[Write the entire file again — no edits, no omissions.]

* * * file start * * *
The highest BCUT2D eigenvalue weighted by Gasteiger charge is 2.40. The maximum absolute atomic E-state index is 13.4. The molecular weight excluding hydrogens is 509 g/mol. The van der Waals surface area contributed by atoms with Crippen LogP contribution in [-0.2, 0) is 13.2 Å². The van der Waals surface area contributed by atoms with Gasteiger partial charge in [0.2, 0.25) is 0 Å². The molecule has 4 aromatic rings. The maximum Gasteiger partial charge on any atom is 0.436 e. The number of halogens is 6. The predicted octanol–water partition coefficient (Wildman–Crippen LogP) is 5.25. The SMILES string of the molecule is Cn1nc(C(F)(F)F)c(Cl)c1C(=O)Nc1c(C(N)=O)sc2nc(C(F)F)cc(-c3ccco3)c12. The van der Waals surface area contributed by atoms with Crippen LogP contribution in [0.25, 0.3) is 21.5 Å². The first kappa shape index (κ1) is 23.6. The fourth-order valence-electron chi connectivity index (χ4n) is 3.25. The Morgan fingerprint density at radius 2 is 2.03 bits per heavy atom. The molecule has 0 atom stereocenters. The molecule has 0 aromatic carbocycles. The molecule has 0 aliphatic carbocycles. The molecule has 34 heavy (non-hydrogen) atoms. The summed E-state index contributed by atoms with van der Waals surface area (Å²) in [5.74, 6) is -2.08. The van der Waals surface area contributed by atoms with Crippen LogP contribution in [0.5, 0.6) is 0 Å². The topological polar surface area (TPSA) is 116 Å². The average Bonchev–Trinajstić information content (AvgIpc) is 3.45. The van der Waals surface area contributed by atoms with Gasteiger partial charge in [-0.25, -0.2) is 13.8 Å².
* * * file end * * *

The highest BCUT2D eigenvalue weighted by Gasteiger charge is 2.40. The maximum absolute atomic E-state index is 13.4. The molecular weight excluding hydrogens is 509 g/mol. The van der Waals surface area contributed by atoms with Crippen LogP contribution in [-0.2, 0) is 13.2 Å². The van der Waals surface area contributed by atoms with Gasteiger partial charge in [0.2, 0.25) is 0 Å². The molecule has 4 aromatic rings. The maximum Gasteiger partial charge on any atom is 0.436 e. The number of halogens is 6. The predicted octanol–water partition coefficient (Wildman–Crippen LogP) is 5.25. The SMILES string of the molecule is Cn1nc(C(F)(F)F)c(Cl)c1C(=O)Nc1c(C(N)=O)sc2nc(C(F)F)cc(-c3ccco3)c12. The van der Waals surface area contributed by atoms with Crippen LogP contribution in [0.25, 0.3) is 21.5 Å². The first kappa shape index (κ1) is 23.6. The fourth-order valence-electron chi connectivity index (χ4n) is 3.25. The Morgan fingerprint density at radius 2 is 2.03 bits per heavy atom. The molecule has 0 atom stereocenters. The molecule has 0 aromatic carbocycles. The molecule has 0 aliphatic carbocycles. The molecule has 34 heavy (non-hydrogen) atoms. The summed E-state index contributed by atoms with van der Waals surface area (Å²) in [5.74, 6) is -2.08. The van der Waals surface area contributed by atoms with Crippen LogP contribution in [0.5, 0.6) is 0 Å². The topological polar surface area (TPSA) is 116 Å². The average Bonchev–Trinajstić information content (AvgIpc) is 3.45. The van der Waals surface area contributed by atoms with Gasteiger partial charge in [-0.25, -0.2) is 13.8 Å².